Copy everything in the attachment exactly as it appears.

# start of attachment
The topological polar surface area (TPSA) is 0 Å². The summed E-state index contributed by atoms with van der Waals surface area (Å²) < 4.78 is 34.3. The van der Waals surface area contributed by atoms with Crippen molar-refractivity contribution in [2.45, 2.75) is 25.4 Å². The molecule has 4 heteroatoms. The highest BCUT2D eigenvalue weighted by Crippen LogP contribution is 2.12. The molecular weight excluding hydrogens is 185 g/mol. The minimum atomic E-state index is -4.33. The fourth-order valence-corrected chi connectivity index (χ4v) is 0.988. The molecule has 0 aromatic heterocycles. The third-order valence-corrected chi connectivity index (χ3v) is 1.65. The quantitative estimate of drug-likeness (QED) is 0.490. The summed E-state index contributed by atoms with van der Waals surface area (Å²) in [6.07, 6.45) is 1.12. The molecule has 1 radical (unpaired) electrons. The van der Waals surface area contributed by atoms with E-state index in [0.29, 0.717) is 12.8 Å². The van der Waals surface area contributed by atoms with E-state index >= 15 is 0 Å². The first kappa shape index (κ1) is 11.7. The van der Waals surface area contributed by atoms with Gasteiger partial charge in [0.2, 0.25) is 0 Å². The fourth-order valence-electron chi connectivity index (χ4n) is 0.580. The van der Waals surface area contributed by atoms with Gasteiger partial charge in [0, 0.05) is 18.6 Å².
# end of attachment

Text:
The topological polar surface area (TPSA) is 0 Å². The summed E-state index contributed by atoms with van der Waals surface area (Å²) < 4.78 is 34.3. The van der Waals surface area contributed by atoms with Crippen molar-refractivity contribution in [2.45, 2.75) is 25.4 Å². The molecule has 4 heteroatoms. The highest BCUT2D eigenvalue weighted by Crippen LogP contribution is 2.12. The molecular weight excluding hydrogens is 185 g/mol. The minimum atomic E-state index is -4.33. The fourth-order valence-corrected chi connectivity index (χ4v) is 0.988. The molecule has 0 aromatic heterocycles. The third-order valence-corrected chi connectivity index (χ3v) is 1.65. The quantitative estimate of drug-likeness (QED) is 0.490. The summed E-state index contributed by atoms with van der Waals surface area (Å²) in [6.07, 6.45) is 1.12. The molecule has 1 radical (unpaired) electrons. The van der Waals surface area contributed by atoms with E-state index in [0.29, 0.717) is 12.8 Å². The van der Waals surface area contributed by atoms with E-state index >= 15 is 0 Å². The first kappa shape index (κ1) is 11.7. The van der Waals surface area contributed by atoms with Gasteiger partial charge in [0.2, 0.25) is 0 Å². The fourth-order valence-electron chi connectivity index (χ4n) is 0.580. The van der Waals surface area contributed by atoms with Gasteiger partial charge in [0, 0.05) is 18.6 Å².